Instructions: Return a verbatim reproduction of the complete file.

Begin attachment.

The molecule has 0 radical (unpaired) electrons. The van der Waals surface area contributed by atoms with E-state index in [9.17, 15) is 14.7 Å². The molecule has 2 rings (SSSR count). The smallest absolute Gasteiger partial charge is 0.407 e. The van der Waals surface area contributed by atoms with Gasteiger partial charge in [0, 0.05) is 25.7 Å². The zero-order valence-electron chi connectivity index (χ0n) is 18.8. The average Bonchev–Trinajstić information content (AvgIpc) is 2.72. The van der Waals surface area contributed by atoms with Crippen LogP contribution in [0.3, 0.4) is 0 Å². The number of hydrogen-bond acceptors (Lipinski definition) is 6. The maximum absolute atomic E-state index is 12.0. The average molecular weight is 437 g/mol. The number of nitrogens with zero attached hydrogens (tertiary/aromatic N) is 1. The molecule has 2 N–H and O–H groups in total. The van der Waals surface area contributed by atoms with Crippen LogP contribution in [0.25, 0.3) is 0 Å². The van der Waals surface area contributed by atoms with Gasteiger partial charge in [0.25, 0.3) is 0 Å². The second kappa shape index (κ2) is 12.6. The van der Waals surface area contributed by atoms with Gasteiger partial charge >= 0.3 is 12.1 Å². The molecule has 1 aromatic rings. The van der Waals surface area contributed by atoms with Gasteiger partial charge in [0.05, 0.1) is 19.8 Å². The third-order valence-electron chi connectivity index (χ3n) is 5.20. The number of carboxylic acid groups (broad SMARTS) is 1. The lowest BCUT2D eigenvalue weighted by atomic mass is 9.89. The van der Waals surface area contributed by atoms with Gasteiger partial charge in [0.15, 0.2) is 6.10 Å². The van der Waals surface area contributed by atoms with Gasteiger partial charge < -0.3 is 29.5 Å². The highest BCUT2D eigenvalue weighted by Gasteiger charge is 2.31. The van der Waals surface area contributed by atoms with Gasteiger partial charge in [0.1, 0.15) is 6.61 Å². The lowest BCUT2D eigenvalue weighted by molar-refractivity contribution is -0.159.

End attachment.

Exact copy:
The molecule has 0 radical (unpaired) electrons. The van der Waals surface area contributed by atoms with E-state index in [9.17, 15) is 14.7 Å². The molecule has 2 rings (SSSR count). The smallest absolute Gasteiger partial charge is 0.407 e. The van der Waals surface area contributed by atoms with Gasteiger partial charge in [0, 0.05) is 25.7 Å². The zero-order valence-electron chi connectivity index (χ0n) is 18.8. The average Bonchev–Trinajstić information content (AvgIpc) is 2.72. The van der Waals surface area contributed by atoms with Crippen LogP contribution in [0.3, 0.4) is 0 Å². The number of hydrogen-bond acceptors (Lipinski definition) is 6. The maximum absolute atomic E-state index is 12.0. The average molecular weight is 437 g/mol. The number of nitrogens with zero attached hydrogens (tertiary/aromatic N) is 1. The molecule has 2 N–H and O–H groups in total. The van der Waals surface area contributed by atoms with Crippen LogP contribution in [0.25, 0.3) is 0 Å². The van der Waals surface area contributed by atoms with Gasteiger partial charge in [0.25, 0.3) is 0 Å². The second kappa shape index (κ2) is 12.6. The van der Waals surface area contributed by atoms with Gasteiger partial charge >= 0.3 is 12.1 Å². The molecule has 1 aromatic rings. The van der Waals surface area contributed by atoms with Gasteiger partial charge in [0.05, 0.1) is 19.8 Å². The third-order valence-electron chi connectivity index (χ3n) is 5.20. The number of carboxylic acid groups (broad SMARTS) is 1. The lowest BCUT2D eigenvalue weighted by atomic mass is 9.89. The van der Waals surface area contributed by atoms with Gasteiger partial charge in [0.15, 0.2) is 6.10 Å². The van der Waals surface area contributed by atoms with Gasteiger partial charge < -0.3 is 29.5 Å². The highest BCUT2D eigenvalue weighted by Gasteiger charge is 2.31. The van der Waals surface area contributed by atoms with Gasteiger partial charge in [0.1, 0.15) is 6.61 Å². The lowest BCUT2D eigenvalue weighted by molar-refractivity contribution is -0.159.